How to Respond to Bad Behavior
Bad behavior from other people is an inevitable part of life. While we would love to protect our kids from every mean comment or action by another person, that is impossible. What we can – and must – do is help our kids learn how to respond appropriately to bad behavior. That’s a life skill they will, unfortunately, need a lot as an adult.
The question comes up sooner or later for every parent:
How do I respond when a kid does or says something mean to my kid?
I received an email last week from one of my podcast listeners with that very question. She asked for ideas on how to handle the bad behavior of a child on an opposing soccer team.
I shared some of my thoughts with her.
Don’t Talk to the Other Child’s Parent
It almost NEVER helps to approach the parent of a child who is demonstrating bad behavior, especially if you don’t know the parent. Guess where the kid learned their bad behavior? Eek.
It’s very sad, but many parents are not modeling for their kids how to treat others with kindness and respect. When these parents are approached about their child’s behavior, they make excuses and blame others rather than taking responsibility for the behavior. It is highly unusual for a parent of a child who’s behaving badly to respond apologetically or do anything constructive (other than take it out on their child later).
So unless the parent is a really good friend of yours and you have a close and trusting enough relationship — one where you’ve built up a trust where they know that you like their child and want what’s best for him or her — I would strongly caution against speaking directly with the child’s parent.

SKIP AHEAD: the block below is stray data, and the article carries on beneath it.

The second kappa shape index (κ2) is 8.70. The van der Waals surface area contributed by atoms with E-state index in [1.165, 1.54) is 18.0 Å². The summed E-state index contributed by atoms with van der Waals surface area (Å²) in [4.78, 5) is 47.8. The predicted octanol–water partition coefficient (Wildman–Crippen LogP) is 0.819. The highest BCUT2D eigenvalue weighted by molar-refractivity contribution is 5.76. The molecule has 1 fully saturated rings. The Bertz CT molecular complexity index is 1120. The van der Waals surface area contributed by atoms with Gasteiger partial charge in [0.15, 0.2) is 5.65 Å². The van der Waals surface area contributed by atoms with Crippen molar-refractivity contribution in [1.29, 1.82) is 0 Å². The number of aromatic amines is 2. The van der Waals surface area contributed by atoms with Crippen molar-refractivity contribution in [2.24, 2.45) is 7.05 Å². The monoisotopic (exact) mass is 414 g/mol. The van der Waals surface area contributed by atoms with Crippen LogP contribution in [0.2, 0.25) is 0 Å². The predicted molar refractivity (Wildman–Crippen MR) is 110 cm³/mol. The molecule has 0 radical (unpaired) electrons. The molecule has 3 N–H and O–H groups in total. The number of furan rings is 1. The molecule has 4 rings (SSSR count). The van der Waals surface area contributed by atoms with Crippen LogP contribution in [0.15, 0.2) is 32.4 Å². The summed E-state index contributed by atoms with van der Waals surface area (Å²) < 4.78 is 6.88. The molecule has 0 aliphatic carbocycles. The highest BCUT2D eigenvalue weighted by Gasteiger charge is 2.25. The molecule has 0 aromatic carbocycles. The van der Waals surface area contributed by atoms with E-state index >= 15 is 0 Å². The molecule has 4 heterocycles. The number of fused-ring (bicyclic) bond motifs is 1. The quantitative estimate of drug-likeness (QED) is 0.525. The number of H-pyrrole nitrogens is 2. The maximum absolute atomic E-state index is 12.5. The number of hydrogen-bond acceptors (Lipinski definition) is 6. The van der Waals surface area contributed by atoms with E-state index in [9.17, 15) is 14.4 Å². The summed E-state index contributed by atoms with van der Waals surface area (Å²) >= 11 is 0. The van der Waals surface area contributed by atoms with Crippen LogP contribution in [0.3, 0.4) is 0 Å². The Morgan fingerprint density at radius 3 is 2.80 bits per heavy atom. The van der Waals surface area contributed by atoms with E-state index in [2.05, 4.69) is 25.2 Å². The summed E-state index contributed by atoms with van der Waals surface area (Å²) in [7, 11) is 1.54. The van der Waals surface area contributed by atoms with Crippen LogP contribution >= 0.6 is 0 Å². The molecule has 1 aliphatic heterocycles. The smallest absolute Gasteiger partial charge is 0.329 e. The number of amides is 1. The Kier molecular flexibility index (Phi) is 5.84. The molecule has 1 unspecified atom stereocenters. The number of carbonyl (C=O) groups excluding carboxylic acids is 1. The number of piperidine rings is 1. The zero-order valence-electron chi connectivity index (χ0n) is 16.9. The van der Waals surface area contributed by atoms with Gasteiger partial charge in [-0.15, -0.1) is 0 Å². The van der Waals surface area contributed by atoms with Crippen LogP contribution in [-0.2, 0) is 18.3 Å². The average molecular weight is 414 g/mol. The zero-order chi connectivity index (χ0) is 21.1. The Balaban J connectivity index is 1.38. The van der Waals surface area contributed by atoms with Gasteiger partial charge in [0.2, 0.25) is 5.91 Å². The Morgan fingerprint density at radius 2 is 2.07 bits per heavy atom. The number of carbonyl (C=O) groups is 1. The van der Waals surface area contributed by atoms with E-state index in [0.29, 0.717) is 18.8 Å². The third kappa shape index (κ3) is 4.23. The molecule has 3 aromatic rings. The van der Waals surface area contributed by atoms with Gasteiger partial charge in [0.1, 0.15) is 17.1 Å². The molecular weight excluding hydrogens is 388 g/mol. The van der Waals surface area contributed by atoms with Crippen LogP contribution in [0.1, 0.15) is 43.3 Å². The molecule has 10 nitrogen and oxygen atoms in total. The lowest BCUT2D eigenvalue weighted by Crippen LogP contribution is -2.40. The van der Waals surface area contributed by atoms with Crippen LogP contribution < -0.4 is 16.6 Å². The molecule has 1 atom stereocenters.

The parent will be defensive for many reasons. They may be tired of hearing negative things about their child. They probably don’t know what to do about their child’s behavior (which is likely an ongoing issue). Instead of responding apologetically or letting you know what they’re going to do, they will almost certainly deny the behavior, blame other people, and take their frustrations out on you and then their child later.
Avoid Using the Word “Bully” or “Bullying”
The situation the mom emailed me about involved a boy calling kids foul names on the soccer field. She said he was “bullying” the other kids, but I clarified that he was being rude and inappropriate since he was targeting many kids.
I caution parents to avoid using the word “bullying” to describe every bad behavior, as it’s now being overused and tends to focus on kids as victims of the other child’s actions. Since, in this case, several kids were recipients of the name-calling, this kid wasn’t ganging up on one child. He was being rude to many.
When debriefing with our kids about bad behavior, it’s important that we distinguish between rude, mean, and bullying behaviors. There’s an excellent article by Signe Whitson about how we can do this – Is it Rude, Is it Mean, or Is it Bullying?
I also wrote this post about a kid at camp who accused others of being “bullies” only to discover that he, too, had done some of the same things he described the “bullies” doing.
Reframing: Teach Your Child (and the children you work with) to respond with Compassion and Curiosity
Another important way to help kids deal with mean kids is to debrief with them on what might cause a kid to do or say something rude or mean. Often kids can access their own empathy and realize that a kid calling them the “F” word likely is being called that by his parents or siblings at home.
It’s much better to teach kids to view bad behavior and meanness with empathy instead of victimhood. Make the conversation not about them but about the kid doing the bad behavior. We can ask our child, “Wow, that sounds really mean. I wonder what would make a kid act like that?”